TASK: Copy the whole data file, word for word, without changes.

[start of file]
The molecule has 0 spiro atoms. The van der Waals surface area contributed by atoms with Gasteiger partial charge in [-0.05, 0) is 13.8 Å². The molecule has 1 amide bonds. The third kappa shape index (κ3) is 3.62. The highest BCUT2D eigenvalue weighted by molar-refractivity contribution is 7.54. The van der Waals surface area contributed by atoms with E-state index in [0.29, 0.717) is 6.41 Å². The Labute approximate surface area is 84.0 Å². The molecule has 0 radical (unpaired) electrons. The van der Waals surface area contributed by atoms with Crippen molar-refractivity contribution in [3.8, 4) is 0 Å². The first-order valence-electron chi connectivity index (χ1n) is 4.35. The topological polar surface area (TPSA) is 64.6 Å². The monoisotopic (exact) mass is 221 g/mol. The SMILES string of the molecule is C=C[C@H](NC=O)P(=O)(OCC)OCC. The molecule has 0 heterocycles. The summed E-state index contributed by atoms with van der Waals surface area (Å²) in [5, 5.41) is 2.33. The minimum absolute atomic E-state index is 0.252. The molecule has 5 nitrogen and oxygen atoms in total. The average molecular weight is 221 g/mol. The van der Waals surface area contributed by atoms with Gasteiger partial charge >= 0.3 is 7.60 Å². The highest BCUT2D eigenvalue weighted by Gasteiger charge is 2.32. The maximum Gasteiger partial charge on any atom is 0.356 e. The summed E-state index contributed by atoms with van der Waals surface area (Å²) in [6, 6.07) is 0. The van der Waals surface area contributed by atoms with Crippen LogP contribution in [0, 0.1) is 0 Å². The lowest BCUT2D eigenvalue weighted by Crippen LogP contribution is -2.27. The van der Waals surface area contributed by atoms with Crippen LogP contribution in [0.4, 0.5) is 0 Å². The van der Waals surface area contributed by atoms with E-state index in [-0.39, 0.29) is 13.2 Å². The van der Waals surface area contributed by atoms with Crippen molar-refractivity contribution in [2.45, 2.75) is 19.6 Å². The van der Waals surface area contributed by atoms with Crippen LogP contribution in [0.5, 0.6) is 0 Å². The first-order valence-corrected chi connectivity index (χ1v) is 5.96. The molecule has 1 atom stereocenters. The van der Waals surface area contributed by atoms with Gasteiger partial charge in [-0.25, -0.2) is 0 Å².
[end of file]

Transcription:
The molecule has 0 spiro atoms. The van der Waals surface area contributed by atoms with Gasteiger partial charge in [-0.05, 0) is 13.8 Å². The molecule has 1 amide bonds. The third kappa shape index (κ3) is 3.62. The highest BCUT2D eigenvalue weighted by molar-refractivity contribution is 7.54. The van der Waals surface area contributed by atoms with E-state index in [0.29, 0.717) is 6.41 Å². The Labute approximate surface area is 84.0 Å². The molecule has 0 radical (unpaired) electrons. The van der Waals surface area contributed by atoms with Crippen molar-refractivity contribution in [3.8, 4) is 0 Å². The first-order valence-electron chi connectivity index (χ1n) is 4.35. The topological polar surface area (TPSA) is 64.6 Å². The monoisotopic (exact) mass is 221 g/mol. The SMILES string of the molecule is C=C[C@H](NC=O)P(=O)(OCC)OCC. The molecule has 0 heterocycles. The summed E-state index contributed by atoms with van der Waals surface area (Å²) in [5, 5.41) is 2.33. The minimum absolute atomic E-state index is 0.252. The molecule has 5 nitrogen and oxygen atoms in total. The average molecular weight is 221 g/mol. The van der Waals surface area contributed by atoms with Gasteiger partial charge >= 0.3 is 7.60 Å². The highest BCUT2D eigenvalue weighted by Gasteiger charge is 2.32. The maximum Gasteiger partial charge on any atom is 0.356 e. The summed E-state index contributed by atoms with van der Waals surface area (Å²) in [6, 6.07) is 0. The van der Waals surface area contributed by atoms with Crippen LogP contribution in [0, 0.1) is 0 Å². The lowest BCUT2D eigenvalue weighted by Crippen LogP contribution is -2.27. The van der Waals surface area contributed by atoms with Crippen LogP contribution in [0.4, 0.5) is 0 Å². The van der Waals surface area contributed by atoms with E-state index in [-0.39, 0.29) is 13.2 Å². The van der Waals surface area contributed by atoms with Crippen molar-refractivity contribution in [2.45, 2.75) is 19.6 Å². The van der Waals surface area contributed by atoms with Crippen LogP contribution in [0.5, 0.6) is 0 Å². The first-order valence-corrected chi connectivity index (χ1v) is 5.96. The molecule has 1 atom stereocenters. The van der Waals surface area contributed by atoms with Gasteiger partial charge in [-0.25, -0.2) is 0 Å².